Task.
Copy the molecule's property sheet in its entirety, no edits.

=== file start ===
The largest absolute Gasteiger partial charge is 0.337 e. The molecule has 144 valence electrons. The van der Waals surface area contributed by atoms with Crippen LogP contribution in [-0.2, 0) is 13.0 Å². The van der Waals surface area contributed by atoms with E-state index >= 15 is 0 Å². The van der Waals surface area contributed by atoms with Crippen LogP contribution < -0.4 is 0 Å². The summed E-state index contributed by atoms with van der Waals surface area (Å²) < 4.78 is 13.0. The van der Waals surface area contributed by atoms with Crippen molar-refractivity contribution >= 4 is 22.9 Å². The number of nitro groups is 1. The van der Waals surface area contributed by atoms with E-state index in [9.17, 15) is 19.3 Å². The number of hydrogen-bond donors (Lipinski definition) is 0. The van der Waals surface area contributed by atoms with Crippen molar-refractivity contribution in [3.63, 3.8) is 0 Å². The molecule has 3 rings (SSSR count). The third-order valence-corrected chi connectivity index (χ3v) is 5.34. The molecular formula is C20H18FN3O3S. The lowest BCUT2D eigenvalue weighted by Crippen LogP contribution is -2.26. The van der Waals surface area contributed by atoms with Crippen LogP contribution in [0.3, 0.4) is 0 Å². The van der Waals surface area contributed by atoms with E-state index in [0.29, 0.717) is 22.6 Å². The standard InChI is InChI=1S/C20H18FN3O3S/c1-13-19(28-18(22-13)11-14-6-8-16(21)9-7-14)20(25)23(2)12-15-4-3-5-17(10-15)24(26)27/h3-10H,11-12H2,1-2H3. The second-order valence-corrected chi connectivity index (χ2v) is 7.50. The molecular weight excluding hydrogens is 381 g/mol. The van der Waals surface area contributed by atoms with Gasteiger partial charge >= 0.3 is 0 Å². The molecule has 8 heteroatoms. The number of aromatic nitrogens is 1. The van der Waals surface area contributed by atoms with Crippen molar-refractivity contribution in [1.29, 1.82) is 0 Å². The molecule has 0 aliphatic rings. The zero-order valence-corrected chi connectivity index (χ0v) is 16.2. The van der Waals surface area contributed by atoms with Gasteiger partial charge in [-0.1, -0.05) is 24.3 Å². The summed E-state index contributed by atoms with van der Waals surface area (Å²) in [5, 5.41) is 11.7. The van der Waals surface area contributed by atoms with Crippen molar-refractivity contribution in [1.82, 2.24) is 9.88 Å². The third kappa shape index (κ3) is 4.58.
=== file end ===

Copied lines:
The largest absolute Gasteiger partial charge is 0.337 e. The molecule has 144 valence electrons. The van der Waals surface area contributed by atoms with Crippen LogP contribution in [-0.2, 0) is 13.0 Å². The van der Waals surface area contributed by atoms with E-state index >= 15 is 0 Å². The van der Waals surface area contributed by atoms with Crippen LogP contribution < -0.4 is 0 Å². The summed E-state index contributed by atoms with van der Waals surface area (Å²) < 4.78 is 13.0. The van der Waals surface area contributed by atoms with Crippen molar-refractivity contribution >= 4 is 22.9 Å². The number of nitro groups is 1. The van der Waals surface area contributed by atoms with E-state index in [9.17, 15) is 19.3 Å². The number of hydrogen-bond donors (Lipinski definition) is 0. The van der Waals surface area contributed by atoms with Crippen molar-refractivity contribution in [3.63, 3.8) is 0 Å². The molecule has 3 rings (SSSR count). The third-order valence-corrected chi connectivity index (χ3v) is 5.34. The molecular formula is C20H18FN3O3S. The lowest BCUT2D eigenvalue weighted by Crippen LogP contribution is -2.26. The van der Waals surface area contributed by atoms with Crippen LogP contribution in [0.3, 0.4) is 0 Å². The van der Waals surface area contributed by atoms with E-state index in [0.29, 0.717) is 22.6 Å². The standard InChI is InChI=1S/C20H18FN3O3S/c1-13-19(28-18(22-13)11-14-6-8-16(21)9-7-14)20(25)23(2)12-15-4-3-5-17(10-15)24(26)27/h3-10H,11-12H2,1-2H3. The second-order valence-corrected chi connectivity index (χ2v) is 7.50. The molecular weight excluding hydrogens is 381 g/mol. The van der Waals surface area contributed by atoms with Gasteiger partial charge >= 0.3 is 0 Å². The molecule has 8 heteroatoms. The number of aromatic nitrogens is 1. The van der Waals surface area contributed by atoms with Crippen molar-refractivity contribution in [1.29, 1.82) is 0 Å². The molecule has 0 aliphatic rings. The zero-order valence-corrected chi connectivity index (χ0v) is 16.2. The van der Waals surface area contributed by atoms with Gasteiger partial charge in [-0.1, -0.05) is 24.3 Å². The summed E-state index contributed by atoms with van der Waals surface area (Å²) in [5, 5.41) is 11.7. The van der Waals surface area contributed by atoms with Crippen molar-refractivity contribution in [1.82, 2.24) is 9.88 Å². The third kappa shape index (κ3) is 4.58.